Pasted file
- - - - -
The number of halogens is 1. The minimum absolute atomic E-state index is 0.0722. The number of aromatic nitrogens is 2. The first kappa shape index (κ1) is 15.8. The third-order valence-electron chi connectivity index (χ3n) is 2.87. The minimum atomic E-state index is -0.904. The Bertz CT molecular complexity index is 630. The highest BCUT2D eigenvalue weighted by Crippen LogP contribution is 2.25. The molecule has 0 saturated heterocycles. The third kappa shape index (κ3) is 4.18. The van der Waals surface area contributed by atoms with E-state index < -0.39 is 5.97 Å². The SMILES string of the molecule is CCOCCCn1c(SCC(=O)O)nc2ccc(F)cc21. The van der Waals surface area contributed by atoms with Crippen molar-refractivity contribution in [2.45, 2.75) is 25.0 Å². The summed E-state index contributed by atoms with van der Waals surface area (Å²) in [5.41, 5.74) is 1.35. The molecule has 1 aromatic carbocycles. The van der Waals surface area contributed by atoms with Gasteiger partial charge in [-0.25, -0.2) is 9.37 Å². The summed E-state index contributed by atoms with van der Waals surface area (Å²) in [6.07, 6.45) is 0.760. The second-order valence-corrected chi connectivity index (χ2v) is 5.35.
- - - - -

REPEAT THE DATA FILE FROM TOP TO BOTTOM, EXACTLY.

The number of halogens is 1. The minimum absolute atomic E-state index is 0.0722. The number of aromatic nitrogens is 2. The first kappa shape index (κ1) is 15.8. The third-order valence-electron chi connectivity index (χ3n) is 2.87. The minimum atomic E-state index is -0.904. The Bertz CT molecular complexity index is 630. The highest BCUT2D eigenvalue weighted by Crippen LogP contribution is 2.25. The molecule has 0 saturated heterocycles. The third kappa shape index (κ3) is 4.18. The van der Waals surface area contributed by atoms with E-state index < -0.39 is 5.97 Å². The SMILES string of the molecule is CCOCCCn1c(SCC(=O)O)nc2ccc(F)cc21. The van der Waals surface area contributed by atoms with Crippen molar-refractivity contribution in [2.45, 2.75) is 25.0 Å². The summed E-state index contributed by atoms with van der Waals surface area (Å²) in [5.41, 5.74) is 1.35. The molecule has 1 aromatic carbocycles. The van der Waals surface area contributed by atoms with Gasteiger partial charge in [-0.25, -0.2) is 9.37 Å². The summed E-state index contributed by atoms with van der Waals surface area (Å²) in [6.07, 6.45) is 0.760. The second-order valence-corrected chi connectivity index (χ2v) is 5.35.